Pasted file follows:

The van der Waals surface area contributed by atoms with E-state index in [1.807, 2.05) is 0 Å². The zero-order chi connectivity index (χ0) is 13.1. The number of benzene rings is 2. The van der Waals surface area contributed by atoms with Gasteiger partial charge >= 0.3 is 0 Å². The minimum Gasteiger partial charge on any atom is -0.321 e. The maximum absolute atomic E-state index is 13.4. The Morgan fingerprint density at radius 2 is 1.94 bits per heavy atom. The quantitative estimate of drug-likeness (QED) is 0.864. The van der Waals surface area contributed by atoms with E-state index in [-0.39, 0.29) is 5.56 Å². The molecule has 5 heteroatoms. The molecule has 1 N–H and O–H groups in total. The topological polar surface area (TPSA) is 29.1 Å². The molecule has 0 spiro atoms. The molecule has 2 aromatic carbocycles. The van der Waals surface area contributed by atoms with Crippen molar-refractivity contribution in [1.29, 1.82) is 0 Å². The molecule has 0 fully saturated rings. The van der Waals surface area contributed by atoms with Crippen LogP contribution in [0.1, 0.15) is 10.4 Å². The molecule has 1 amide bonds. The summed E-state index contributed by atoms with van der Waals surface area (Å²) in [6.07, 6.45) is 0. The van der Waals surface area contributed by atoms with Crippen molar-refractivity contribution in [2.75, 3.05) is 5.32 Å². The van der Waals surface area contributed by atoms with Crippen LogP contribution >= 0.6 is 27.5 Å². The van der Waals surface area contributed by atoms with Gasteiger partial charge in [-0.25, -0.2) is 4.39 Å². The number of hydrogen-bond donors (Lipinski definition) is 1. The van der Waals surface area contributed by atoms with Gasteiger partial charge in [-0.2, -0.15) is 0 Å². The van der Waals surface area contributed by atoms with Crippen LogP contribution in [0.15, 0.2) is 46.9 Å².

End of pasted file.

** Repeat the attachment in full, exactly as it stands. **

The van der Waals surface area contributed by atoms with E-state index in [1.807, 2.05) is 0 Å². The zero-order chi connectivity index (χ0) is 13.1. The number of benzene rings is 2. The van der Waals surface area contributed by atoms with Gasteiger partial charge >= 0.3 is 0 Å². The minimum Gasteiger partial charge on any atom is -0.321 e. The maximum absolute atomic E-state index is 13.4. The Morgan fingerprint density at radius 2 is 1.94 bits per heavy atom. The quantitative estimate of drug-likeness (QED) is 0.864. The van der Waals surface area contributed by atoms with E-state index in [-0.39, 0.29) is 5.56 Å². The molecule has 5 heteroatoms. The molecule has 1 N–H and O–H groups in total. The topological polar surface area (TPSA) is 29.1 Å². The molecule has 0 spiro atoms. The molecule has 2 aromatic carbocycles. The van der Waals surface area contributed by atoms with Crippen molar-refractivity contribution in [1.29, 1.82) is 0 Å². The molecule has 0 fully saturated rings. The van der Waals surface area contributed by atoms with Crippen LogP contribution in [0.1, 0.15) is 10.4 Å². The molecule has 1 amide bonds. The summed E-state index contributed by atoms with van der Waals surface area (Å²) in [6.07, 6.45) is 0. The van der Waals surface area contributed by atoms with Crippen molar-refractivity contribution in [2.75, 3.05) is 5.32 Å². The van der Waals surface area contributed by atoms with Crippen LogP contribution >= 0.6 is 27.5 Å². The van der Waals surface area contributed by atoms with Gasteiger partial charge in [-0.25, -0.2) is 4.39 Å². The number of hydrogen-bond donors (Lipinski definition) is 1. The van der Waals surface area contributed by atoms with Gasteiger partial charge in [-0.2, -0.15) is 0 Å². The van der Waals surface area contributed by atoms with Crippen LogP contribution in [0.15, 0.2) is 46.9 Å².